While impatience and heat will drive the most tolerant gardeners to find a fast-growing vine, some vines need to be planted with a note of caution since they could easily cover a house after just a couple of seasons. It is hard to discuss fast-growing vines without mentioning wisteria. Most Southerners recognize the light purple, drooping blooms of wisteria, which can grow high into treetops and strangle trellises. Chinese wisteria or Wisteria sinensis is an aggressive vine that can grow 10-15 feet each season. Pruning unwanted growth as it emerges will keep this vigorous vine politely tamed.

Perhaps the granddaddy of all fast-growing vines is the silver lace vine. It is a perennial that blooms in late summer, displaying small white flowers that resemble clematis. This vine is extraordinarily adaptable and will grow where most other vines won't. It can be planted in sun or shade and can easily grow 15 feet in one season.

"I knew someone who planted this vine in Ohio on a shade structure that was approximately 15 feet high," recalls Magee. "Even in a Northern climate, this vine completely covered the structure and was heading for the house after just two seasons."

Another rampant grower is five-leaf akebia or "chocolate vine." This vine can grow to 40 feet and needs to be pruned to control growth. It is another good choice for covering large structures and tolerates light shade.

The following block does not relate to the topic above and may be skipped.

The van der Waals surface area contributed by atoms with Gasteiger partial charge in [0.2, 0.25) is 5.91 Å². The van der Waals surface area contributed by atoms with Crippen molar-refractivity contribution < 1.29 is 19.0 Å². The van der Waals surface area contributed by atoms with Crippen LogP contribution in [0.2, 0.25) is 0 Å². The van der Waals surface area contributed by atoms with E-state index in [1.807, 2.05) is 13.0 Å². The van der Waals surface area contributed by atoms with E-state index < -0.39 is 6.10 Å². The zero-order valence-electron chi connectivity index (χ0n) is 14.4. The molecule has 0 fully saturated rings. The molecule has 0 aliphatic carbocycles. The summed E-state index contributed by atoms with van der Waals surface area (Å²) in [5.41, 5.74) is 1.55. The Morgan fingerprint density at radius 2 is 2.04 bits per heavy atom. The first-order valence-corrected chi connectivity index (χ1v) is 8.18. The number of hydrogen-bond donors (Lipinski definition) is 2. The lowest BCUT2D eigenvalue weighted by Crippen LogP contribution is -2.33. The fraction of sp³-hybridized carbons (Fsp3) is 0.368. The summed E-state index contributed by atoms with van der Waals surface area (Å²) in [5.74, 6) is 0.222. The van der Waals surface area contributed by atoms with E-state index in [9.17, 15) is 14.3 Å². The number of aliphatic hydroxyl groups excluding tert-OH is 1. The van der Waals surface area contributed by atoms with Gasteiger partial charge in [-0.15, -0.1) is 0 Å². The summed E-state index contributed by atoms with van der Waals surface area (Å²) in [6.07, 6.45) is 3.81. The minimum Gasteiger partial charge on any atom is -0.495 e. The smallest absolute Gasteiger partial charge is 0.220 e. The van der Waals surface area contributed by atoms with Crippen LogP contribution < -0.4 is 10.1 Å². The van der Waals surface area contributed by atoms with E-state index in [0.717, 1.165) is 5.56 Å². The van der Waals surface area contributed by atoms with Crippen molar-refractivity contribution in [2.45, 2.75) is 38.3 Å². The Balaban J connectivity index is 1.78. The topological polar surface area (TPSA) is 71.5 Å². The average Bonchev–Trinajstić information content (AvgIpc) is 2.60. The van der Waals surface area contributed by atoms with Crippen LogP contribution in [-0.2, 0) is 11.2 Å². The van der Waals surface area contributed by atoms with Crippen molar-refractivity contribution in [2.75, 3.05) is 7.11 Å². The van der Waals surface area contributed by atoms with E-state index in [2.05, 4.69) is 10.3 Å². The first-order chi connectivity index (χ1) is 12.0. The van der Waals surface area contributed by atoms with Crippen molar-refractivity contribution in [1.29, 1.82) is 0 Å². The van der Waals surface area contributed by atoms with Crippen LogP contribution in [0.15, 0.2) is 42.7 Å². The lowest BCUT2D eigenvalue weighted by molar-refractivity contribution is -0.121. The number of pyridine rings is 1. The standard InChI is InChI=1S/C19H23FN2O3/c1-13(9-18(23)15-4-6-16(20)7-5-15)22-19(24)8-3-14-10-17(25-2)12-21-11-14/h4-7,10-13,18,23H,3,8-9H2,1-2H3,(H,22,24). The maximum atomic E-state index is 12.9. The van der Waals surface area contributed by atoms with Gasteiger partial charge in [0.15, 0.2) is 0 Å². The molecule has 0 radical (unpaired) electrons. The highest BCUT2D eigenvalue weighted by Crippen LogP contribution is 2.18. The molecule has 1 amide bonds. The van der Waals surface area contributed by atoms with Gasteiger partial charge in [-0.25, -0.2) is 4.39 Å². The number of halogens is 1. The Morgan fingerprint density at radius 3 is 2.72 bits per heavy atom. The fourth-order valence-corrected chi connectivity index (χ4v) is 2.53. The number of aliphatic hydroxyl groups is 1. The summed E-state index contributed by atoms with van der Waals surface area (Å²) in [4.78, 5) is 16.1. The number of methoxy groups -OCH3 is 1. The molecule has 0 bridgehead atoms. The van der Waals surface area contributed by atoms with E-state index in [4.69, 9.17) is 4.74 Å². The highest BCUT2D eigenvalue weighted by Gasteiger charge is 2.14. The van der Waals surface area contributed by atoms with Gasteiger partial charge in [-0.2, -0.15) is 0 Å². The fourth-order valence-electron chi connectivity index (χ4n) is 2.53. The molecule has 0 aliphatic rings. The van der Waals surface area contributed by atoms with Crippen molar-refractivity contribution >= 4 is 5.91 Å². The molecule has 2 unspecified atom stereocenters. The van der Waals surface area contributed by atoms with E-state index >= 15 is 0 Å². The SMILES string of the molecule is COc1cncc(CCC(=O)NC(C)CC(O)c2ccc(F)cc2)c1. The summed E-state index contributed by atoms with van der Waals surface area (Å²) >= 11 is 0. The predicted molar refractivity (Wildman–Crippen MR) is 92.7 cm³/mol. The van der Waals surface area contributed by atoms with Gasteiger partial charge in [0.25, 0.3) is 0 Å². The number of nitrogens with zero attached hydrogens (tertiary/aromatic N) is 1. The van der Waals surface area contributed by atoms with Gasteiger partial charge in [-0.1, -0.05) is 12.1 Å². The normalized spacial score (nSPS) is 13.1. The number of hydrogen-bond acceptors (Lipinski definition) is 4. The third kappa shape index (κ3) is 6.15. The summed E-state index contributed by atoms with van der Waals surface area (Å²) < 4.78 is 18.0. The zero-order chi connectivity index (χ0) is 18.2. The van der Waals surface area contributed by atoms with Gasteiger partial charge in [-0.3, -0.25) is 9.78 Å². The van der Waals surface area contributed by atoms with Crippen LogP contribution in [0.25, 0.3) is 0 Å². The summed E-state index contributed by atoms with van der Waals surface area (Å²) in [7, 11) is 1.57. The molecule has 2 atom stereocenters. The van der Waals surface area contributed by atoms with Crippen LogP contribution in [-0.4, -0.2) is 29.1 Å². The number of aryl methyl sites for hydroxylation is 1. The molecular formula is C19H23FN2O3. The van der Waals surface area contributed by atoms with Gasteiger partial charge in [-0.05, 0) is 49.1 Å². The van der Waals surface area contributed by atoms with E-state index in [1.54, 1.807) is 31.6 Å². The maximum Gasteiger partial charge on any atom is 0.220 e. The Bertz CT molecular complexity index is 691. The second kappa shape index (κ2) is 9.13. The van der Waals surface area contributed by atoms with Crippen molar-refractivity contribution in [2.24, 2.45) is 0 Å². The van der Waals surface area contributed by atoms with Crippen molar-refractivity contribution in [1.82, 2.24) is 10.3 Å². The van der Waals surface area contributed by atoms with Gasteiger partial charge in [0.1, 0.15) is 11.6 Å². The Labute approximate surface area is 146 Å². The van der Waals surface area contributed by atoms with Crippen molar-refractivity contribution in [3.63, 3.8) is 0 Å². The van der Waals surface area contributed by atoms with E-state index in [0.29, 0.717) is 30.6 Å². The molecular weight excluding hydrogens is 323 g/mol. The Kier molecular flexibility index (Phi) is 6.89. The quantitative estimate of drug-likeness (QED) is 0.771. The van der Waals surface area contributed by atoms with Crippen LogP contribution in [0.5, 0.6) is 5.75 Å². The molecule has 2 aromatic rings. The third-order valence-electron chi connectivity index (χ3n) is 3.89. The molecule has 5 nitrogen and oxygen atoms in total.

For those not-so-faint of heart, fast-growing vines can also be planted on homes or garages. Although the debate rages about the effects on stone or brick, the truth remains that many people still prefer the appearance of a vine-covered wall and the added protection from weather extremes.

Several quick-growing vines are part of the Parthenocissus genus. Interestingly enough, these vines are part of the grape family as well. At the forefront is Virginia creeper or woodbine, which is often seen in the wild growing up fences and trees. Some people mistake this palmate-leaved plant for poison ivy. Because birds drop seeds, it spreads easily and can become unwanted. A slight variation is the silver-vein creeper, a fast-growing variegated plant that is attractive when grown on large walls or fences. Boston ivy also falls into this category of creepers. Also known as Japanese creeper, Boston ivy is a vigorous grower and covers many city walls. All of these vines also provide sensational seasonal interest with their bright red fall color.

Those searching for good old-fashioned shade from tall Southern trees will be relieved to know that certain trees are better choices for quick shade. The bald cypress is a native tree that grows rapidly when young. It has the added benefit of a long life. The lacebark elm, also called Chinese elm, is another fast-growing, long-living tree. Unlike the American elm, this tree is resistant to Dutch elm disease, which has devastated many elms in the United States.

If the heat has smothered any gardening ideas, plan to create a quick shady spot for next summer. Sitting under a vine-covered pergola will erase any gardening regrets from previous years and replace them with the pleasure of shady days.


1. Silver lace vine (Polygonum aubertii)

2. Virginia creeper or woodbine (Parthenocissus quinquefolia)

3. Chocolate vine (Akebia quinata)

4. Chinese wisteria (Wisteria sinensis)

5. Trumpet creeper vine (Campsis radicans)

6. Confederate jasmine (Trachelospermum jasminoides)

7. Carolina jessamine (Gelsemium sempervirens)

8. Clematis

9. Lacebark elm (Ulmus parvifolia)

10. Bald cypress (Taxodium distichum)
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Title Annotation:Gardening
Author:Ott Mayer, Karen
Publication:Mississippi Magazine
Date:Jul 1, 2004